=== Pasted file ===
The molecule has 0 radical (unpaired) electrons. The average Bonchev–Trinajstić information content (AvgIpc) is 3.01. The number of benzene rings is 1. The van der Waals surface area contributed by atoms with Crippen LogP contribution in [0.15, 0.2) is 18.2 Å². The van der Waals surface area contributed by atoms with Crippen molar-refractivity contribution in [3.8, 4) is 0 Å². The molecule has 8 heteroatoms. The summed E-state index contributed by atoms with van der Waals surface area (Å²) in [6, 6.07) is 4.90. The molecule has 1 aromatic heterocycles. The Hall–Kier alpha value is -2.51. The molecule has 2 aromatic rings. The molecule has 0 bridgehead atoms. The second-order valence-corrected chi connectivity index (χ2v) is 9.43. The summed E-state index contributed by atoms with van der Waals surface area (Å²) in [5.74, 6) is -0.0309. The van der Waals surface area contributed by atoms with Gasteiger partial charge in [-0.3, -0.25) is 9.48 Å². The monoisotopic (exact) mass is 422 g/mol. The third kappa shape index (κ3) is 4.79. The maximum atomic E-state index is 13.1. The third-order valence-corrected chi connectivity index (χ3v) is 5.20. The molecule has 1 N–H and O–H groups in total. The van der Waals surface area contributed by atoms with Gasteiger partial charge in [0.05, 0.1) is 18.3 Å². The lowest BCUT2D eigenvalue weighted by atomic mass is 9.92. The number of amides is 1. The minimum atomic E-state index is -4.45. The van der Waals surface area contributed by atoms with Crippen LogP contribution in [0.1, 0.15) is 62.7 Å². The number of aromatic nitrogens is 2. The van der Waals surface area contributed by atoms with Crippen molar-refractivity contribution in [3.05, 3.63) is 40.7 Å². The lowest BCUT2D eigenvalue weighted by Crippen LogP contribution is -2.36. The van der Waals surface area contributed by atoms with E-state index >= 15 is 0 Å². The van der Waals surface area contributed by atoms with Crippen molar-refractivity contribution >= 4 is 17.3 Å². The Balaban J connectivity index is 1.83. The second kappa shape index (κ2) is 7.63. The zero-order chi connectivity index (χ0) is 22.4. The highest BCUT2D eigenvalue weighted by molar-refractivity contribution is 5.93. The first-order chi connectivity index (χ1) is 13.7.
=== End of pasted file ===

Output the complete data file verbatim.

The molecule has 0 radical (unpaired) electrons. The average Bonchev–Trinajstić information content (AvgIpc) is 3.01. The number of benzene rings is 1. The van der Waals surface area contributed by atoms with Crippen LogP contribution in [0.15, 0.2) is 18.2 Å². The van der Waals surface area contributed by atoms with Crippen molar-refractivity contribution in [3.8, 4) is 0 Å². The molecule has 8 heteroatoms. The summed E-state index contributed by atoms with van der Waals surface area (Å²) in [6, 6.07) is 4.90. The molecule has 1 aromatic heterocycles. The Hall–Kier alpha value is -2.51. The molecule has 2 aromatic rings. The molecule has 0 bridgehead atoms. The second-order valence-corrected chi connectivity index (χ2v) is 9.43. The summed E-state index contributed by atoms with van der Waals surface area (Å²) in [5.74, 6) is -0.0309. The van der Waals surface area contributed by atoms with Gasteiger partial charge in [-0.3, -0.25) is 9.48 Å². The monoisotopic (exact) mass is 422 g/mol. The third kappa shape index (κ3) is 4.79. The maximum atomic E-state index is 13.1. The third-order valence-corrected chi connectivity index (χ3v) is 5.20. The molecule has 1 N–H and O–H groups in total. The van der Waals surface area contributed by atoms with Gasteiger partial charge in [0.05, 0.1) is 18.3 Å². The lowest BCUT2D eigenvalue weighted by atomic mass is 9.92. The number of amides is 1. The minimum atomic E-state index is -4.45. The van der Waals surface area contributed by atoms with Crippen LogP contribution in [0.1, 0.15) is 62.7 Å². The number of aromatic nitrogens is 2. The van der Waals surface area contributed by atoms with Crippen molar-refractivity contribution in [3.05, 3.63) is 40.7 Å². The lowest BCUT2D eigenvalue weighted by Crippen LogP contribution is -2.36. The van der Waals surface area contributed by atoms with E-state index >= 15 is 0 Å². The van der Waals surface area contributed by atoms with Crippen molar-refractivity contribution >= 4 is 17.3 Å². The Balaban J connectivity index is 1.83. The second kappa shape index (κ2) is 7.63. The zero-order chi connectivity index (χ0) is 22.4. The highest BCUT2D eigenvalue weighted by molar-refractivity contribution is 5.93. The first-order chi connectivity index (χ1) is 13.7.